Ron Burgandy is kind of a big deal. I am not.

I am not notable.

The only signature I pass out to people is the one at the bottom of my work email.

When you call my phone, you actually get me.

I do not have an assistant, handler or agent.

I drive myself places.

I can go out in public and go unrecognized.

I do not have merch or swag.

No one has ever lined up to see me.

These are all facts.  But, I did grow up with a bunch of people who are pretty famous now.  I’m from a small beach town in south Florida called Vero Beach.  It’s about half way between Daytona Beach and Miami.  I lived on the beach side of town, about a 5-minute walk from the river and the ocean.  I spent much of my youth hanging out on boats or at the beach.  Vero Beach, for generations, has affectionately been referred to as “Zero Beach” by bored high schoolers.  Not a lot usually happens in Vero Beach, which is why it’s particularly exciting when you can turn on the television and see people you know.

— This begins the name-dropping portion of the blog —

Jake Owen and Mardy Fish

Jake Owen and Mardy Fish.  Photo by Sam Wolfe

I used to play basketball with country star Jake Owen (@jakeowen) and tennis star Mardy Fish (@mardyfish). These guys do regular charity work to raise money for kids from the Vero Beach area.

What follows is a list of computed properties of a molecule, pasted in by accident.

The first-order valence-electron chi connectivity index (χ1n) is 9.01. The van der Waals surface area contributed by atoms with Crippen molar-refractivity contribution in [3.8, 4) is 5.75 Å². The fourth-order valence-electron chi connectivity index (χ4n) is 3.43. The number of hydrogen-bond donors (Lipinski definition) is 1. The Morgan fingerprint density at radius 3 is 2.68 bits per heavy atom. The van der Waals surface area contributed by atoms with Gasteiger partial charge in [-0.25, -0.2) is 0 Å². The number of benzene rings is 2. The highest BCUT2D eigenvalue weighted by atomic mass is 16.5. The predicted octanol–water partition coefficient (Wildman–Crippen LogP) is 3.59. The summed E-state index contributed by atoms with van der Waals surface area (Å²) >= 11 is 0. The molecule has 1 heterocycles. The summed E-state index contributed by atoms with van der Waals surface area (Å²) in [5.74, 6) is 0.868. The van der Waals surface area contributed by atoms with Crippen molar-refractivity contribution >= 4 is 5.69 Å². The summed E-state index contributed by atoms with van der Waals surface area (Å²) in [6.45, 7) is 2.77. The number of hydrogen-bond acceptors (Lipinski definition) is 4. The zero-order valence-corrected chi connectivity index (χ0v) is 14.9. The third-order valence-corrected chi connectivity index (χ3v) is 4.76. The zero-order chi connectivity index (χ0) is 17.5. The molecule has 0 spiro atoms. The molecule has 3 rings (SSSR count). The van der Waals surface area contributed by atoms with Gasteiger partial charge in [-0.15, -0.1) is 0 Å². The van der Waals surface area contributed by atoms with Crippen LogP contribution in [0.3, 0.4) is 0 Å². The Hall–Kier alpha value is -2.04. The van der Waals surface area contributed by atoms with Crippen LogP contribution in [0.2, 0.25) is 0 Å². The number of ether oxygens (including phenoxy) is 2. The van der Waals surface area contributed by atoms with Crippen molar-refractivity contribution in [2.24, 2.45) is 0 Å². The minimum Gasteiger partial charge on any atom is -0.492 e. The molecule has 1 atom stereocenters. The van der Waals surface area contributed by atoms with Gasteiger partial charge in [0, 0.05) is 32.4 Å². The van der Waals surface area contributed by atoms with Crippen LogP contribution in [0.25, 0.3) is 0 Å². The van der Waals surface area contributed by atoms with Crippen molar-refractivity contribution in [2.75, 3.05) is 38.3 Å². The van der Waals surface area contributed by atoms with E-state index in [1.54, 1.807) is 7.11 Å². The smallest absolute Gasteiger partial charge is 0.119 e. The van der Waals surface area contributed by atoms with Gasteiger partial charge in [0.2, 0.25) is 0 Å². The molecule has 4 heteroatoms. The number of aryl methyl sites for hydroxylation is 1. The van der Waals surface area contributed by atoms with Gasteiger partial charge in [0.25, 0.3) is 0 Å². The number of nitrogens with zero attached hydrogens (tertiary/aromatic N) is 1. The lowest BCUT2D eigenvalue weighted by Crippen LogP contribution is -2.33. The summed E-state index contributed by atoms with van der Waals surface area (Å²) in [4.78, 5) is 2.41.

Tilky Jones

Tilky Jones

Rising actor, musician and Nashville heartthrob Tilky Jones (@tilkymjones) used to come to my birthday parties.  He wasn’t born in Vero Beach, but we went to elementary school together where he rapped an original song “Get Busy, Not Dizzy” (a very Saved by the Bell-esque anti-drug anthem).  On Nashville, Tilky had a recurring role as Hayden Panettiere’s love interest, Sean Butler.

Tiffany (Simons) Corr

Tiffany (Simons) Corr

Tiffany Simons, NBC Sports & talent, and I went to high school together.  She had a love for photography and is an awesome person to be around.  I don’t think I can remember her not smiling.  I’ve seen her interview pro athletes and cover the Mountain Dew Tour of action sports.

Sam Marine & Scott Stapleton

Sam Marine & Scott Stapleton

Sam Marine (middle) and Scott Stapleton (far right) both play in the successful indie rock band, Phosphorescent (@phosphorescent).  They have recently appeared on several late night talk shows and their new album, Muchacho, has gotten lots of great press and gets plenty of play on my speakers.  I became pretty good friends with Scott throughout high school, mainly during lunch trips to Miami Subs while blaring Pantera or Type O Negative on the way.  I photographed a couple of Scott’s concerts during his days with Dark Angel Divine.

—  This now concludes the name-dropping portion of the blog —

There are plenty of others that are making their mark as notable fashion designers, bloggers, Army Special Forces and lots of other amazing careers as well.

In addition to these former classmates, Vero Beach is also proud to have writers Carl Hiaasen and Stuart Woods associated with it, other musicians like Alison Mosshart and apparently MLB superstar Prince Fielder even went to private school for a couple years in Vero Beach (I had no idea).

Seeing these people on TV is fun, it’s exciting to hear their music or see them on SportsCenter.  You naturally want to cheer for people from your hometown or the college you went to.  It’s nice to celebrate the famous people who walked where you walked and ate where you ate.